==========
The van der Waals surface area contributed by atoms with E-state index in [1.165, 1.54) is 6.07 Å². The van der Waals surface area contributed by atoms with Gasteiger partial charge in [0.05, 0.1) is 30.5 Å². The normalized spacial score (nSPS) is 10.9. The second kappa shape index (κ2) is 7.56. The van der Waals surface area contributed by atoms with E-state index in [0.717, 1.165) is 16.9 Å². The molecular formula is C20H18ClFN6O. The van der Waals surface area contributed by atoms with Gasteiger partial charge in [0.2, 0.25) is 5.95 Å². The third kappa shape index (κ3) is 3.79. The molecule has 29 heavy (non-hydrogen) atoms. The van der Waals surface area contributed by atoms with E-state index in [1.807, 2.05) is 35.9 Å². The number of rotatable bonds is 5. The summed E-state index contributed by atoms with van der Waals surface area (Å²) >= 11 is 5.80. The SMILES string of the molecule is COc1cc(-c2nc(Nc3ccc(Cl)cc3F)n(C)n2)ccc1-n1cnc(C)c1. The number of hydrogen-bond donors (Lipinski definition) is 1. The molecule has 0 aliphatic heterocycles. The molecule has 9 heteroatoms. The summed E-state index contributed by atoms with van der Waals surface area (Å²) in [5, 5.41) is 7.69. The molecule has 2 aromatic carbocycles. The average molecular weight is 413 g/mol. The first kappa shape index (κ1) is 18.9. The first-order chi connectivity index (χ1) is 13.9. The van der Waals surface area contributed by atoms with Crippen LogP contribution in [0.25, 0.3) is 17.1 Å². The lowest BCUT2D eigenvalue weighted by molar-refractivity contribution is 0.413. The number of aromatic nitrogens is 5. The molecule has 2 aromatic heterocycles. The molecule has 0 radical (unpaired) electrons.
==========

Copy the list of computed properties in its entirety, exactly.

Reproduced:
The van der Waals surface area contributed by atoms with E-state index in [1.165, 1.54) is 6.07 Å². The van der Waals surface area contributed by atoms with Gasteiger partial charge in [0.05, 0.1) is 30.5 Å². The normalized spacial score (nSPS) is 10.9. The second kappa shape index (κ2) is 7.56. The van der Waals surface area contributed by atoms with E-state index in [0.717, 1.165) is 16.9 Å². The molecular formula is C20H18ClFN6O. The van der Waals surface area contributed by atoms with Gasteiger partial charge in [0.2, 0.25) is 5.95 Å². The third kappa shape index (κ3) is 3.79. The molecule has 29 heavy (non-hydrogen) atoms. The van der Waals surface area contributed by atoms with E-state index in [1.807, 2.05) is 35.9 Å². The number of rotatable bonds is 5. The summed E-state index contributed by atoms with van der Waals surface area (Å²) >= 11 is 5.80. The SMILES string of the molecule is COc1cc(-c2nc(Nc3ccc(Cl)cc3F)n(C)n2)ccc1-n1cnc(C)c1. The number of hydrogen-bond donors (Lipinski definition) is 1. The molecule has 0 aliphatic heterocycles. The molecule has 9 heteroatoms. The summed E-state index contributed by atoms with van der Waals surface area (Å²) in [5, 5.41) is 7.69. The molecule has 2 aromatic carbocycles. The average molecular weight is 413 g/mol. The first kappa shape index (κ1) is 18.9. The first-order chi connectivity index (χ1) is 13.9. The van der Waals surface area contributed by atoms with Crippen LogP contribution in [0.25, 0.3) is 17.1 Å². The lowest BCUT2D eigenvalue weighted by molar-refractivity contribution is 0.413. The number of aromatic nitrogens is 5. The molecule has 2 aromatic heterocycles. The molecule has 0 radical (unpaired) electrons.